The Pashmina

Eldon Cashmere pashmina, J.Crew 2011 icon trench, and Warby Parker glasses.

The Dictionary of Fashion History (2010) defines the term pashmina as a lightweight cashmere scarf. While the Persian word pashm refers to wool in a broader sense, in the region of Kashmir, the fibre comes specifically from the underbelly of the Changthangi goat. In the UK, the woven fabric as well as shawls made from it were called pashmina in the mid-19th century. The modern pashmina may be sourced from other breeds of cashmere goats outside of the Himalayas. A cashmere/silk blend is permissible, but I wouldn’t included cotton and viscose products under this definition.

I purchased my grey pashmina from The Portobello Road Cashmere Shop in 2013. I’d set out for Portobello Road that autumn day with the intention to window shop at the market, but the cashmere scarves on display at the shop’s outdoor stall caught my attention. After surveying the selection, I still hadn’t found the one. But then, I was directed inside the brick and mortar location at number 166, and I found the pashmina that was meant for me there.

The light grey style bears the tag of the shop’s private label Eldon Cashmere, which, along with the shop itself, was established in 1997. Although the brand specializes in Scottish cashmere, my pashmina was hand made in Nepal. It’s 70% cashmere / 30% silk, lightweight, voluminous, and warm. I wore it almost every day when I lived in London. Now that I’m based stateside now, I don’t fly without it. When it comes to the cost per wear formula, I am undoubtedly the victor, especially since I wash it in a bucket of cold water and Woolite instead of paying for dry cleaning.

Works Sighted

Eldon Cashmere pashmina; J.Crew 2011 icon trench

Stripes for my Paris Class

Striped shirts

As I mentioned in my previous post, I’m studying films that are set in Paris this semester. I’ve resolved to wear a striped shirt to class every Wednesday. It sets the mood for my cinematic journey to the French capital. Here are some options that I’ve been eyeing to complete my weekly class uniform. The other half of my ensemble? My J.Crew Martie pants and J.McLaughlin mules.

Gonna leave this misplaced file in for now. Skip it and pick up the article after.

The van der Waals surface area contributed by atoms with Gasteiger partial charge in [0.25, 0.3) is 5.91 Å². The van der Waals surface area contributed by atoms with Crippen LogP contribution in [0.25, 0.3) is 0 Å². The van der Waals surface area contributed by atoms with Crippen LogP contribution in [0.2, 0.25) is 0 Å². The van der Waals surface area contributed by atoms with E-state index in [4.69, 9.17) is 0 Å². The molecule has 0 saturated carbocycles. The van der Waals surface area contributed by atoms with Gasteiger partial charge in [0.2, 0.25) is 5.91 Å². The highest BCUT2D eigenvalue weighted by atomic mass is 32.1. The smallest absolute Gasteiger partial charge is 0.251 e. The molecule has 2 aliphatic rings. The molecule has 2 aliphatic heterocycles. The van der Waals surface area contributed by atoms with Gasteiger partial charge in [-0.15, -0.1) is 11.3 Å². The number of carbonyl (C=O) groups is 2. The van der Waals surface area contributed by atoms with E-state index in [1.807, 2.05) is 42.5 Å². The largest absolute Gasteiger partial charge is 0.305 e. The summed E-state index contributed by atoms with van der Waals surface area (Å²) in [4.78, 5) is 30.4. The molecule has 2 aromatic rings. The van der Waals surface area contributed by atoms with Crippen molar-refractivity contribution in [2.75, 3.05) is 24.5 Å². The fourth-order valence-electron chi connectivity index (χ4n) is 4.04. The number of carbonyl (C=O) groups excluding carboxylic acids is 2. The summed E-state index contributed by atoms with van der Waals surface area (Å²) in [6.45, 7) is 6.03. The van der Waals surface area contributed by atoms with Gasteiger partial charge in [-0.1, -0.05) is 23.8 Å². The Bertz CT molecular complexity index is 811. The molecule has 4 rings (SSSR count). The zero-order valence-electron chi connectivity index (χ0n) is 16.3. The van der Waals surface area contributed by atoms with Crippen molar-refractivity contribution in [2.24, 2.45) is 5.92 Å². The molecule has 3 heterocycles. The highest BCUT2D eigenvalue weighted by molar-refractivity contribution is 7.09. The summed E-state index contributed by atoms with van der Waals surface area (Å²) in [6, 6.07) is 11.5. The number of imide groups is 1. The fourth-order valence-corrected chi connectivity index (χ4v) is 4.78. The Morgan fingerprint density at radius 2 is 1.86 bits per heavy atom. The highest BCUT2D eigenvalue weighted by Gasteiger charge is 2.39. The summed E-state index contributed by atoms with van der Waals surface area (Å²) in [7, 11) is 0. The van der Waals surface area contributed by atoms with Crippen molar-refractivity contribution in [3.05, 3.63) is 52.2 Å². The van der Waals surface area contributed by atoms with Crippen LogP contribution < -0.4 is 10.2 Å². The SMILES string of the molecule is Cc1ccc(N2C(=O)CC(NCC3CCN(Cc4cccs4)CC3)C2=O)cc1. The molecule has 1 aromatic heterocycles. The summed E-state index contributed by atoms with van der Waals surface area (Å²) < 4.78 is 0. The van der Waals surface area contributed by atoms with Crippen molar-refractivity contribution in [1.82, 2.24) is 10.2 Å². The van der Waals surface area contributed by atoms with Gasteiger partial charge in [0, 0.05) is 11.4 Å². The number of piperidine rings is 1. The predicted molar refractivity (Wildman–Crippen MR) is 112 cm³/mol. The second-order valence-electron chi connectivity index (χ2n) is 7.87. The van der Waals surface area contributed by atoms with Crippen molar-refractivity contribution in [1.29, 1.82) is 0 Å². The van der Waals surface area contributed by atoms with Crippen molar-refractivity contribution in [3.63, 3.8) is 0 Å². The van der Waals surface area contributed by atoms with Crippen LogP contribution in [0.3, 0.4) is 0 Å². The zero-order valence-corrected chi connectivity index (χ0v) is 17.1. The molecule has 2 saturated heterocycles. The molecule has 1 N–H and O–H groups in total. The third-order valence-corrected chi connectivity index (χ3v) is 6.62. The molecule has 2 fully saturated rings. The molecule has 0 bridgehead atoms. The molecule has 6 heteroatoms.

Works Sighted

J.Crew bow-back top; Alex Mill button-back sweater; J.Crew boatneck T-shirt; The White Company button side T-shirt

The Breton Shirt Co Picasso; J.Crew sweater in simple stripe; J.Crew cashmere sweater; J.Crew structured T-Shirt

J.Crew slub cotton T-shirt; J.Crew sweater in simple stripe; J.Crew structured T-shirt; J.Crew slub cotton T-shirt

Throws for Outdoor Dining

Throws from Brooklinen, Garnet Hill, Matouk, Aa&R, Magic Linen, and Williams Sonoma.

So far this winter (late autumn according to the calendar), we’ve had snow on two occasions in Philadelphia. The weather has been alternating between cold days and unseasonably warm ones. Per the city’s Covid guidelines, unless you opt for restaurant takeaway, you must dine outside. I cook at home constantly, and enjoying a meal that I did not prepare myself is a real treat. However, it is becoming increasingly difficult to savor food from someone else’s kitchen when I’m sitting at my table in the street.

Some restaurants are providing outdoor enclosures and/or heaters for their guests. But, not everyone will be lucky enough to find themselves in a heated enclosure. Those who don’t make it to the VIP section will have to grin and bear it at a table on the sidewalk or in the street. Some establishments are offering throws, but I thought, Why not bring my own.

Works Sighted

Brooklinen throw blanket / Garnet Hill waffle-weave throw / Garnet Hill brushed-cotton throw

Matouk pezzo throw / A&R Cashmere reversible cashmere-blend throw / Williams Sonoma solid cashmere throw / Williams Sonoma cashmere & wool equestrian throw

Magic Linen throw / Matouk initial pezzo throw / Peacock Alley Hudson throw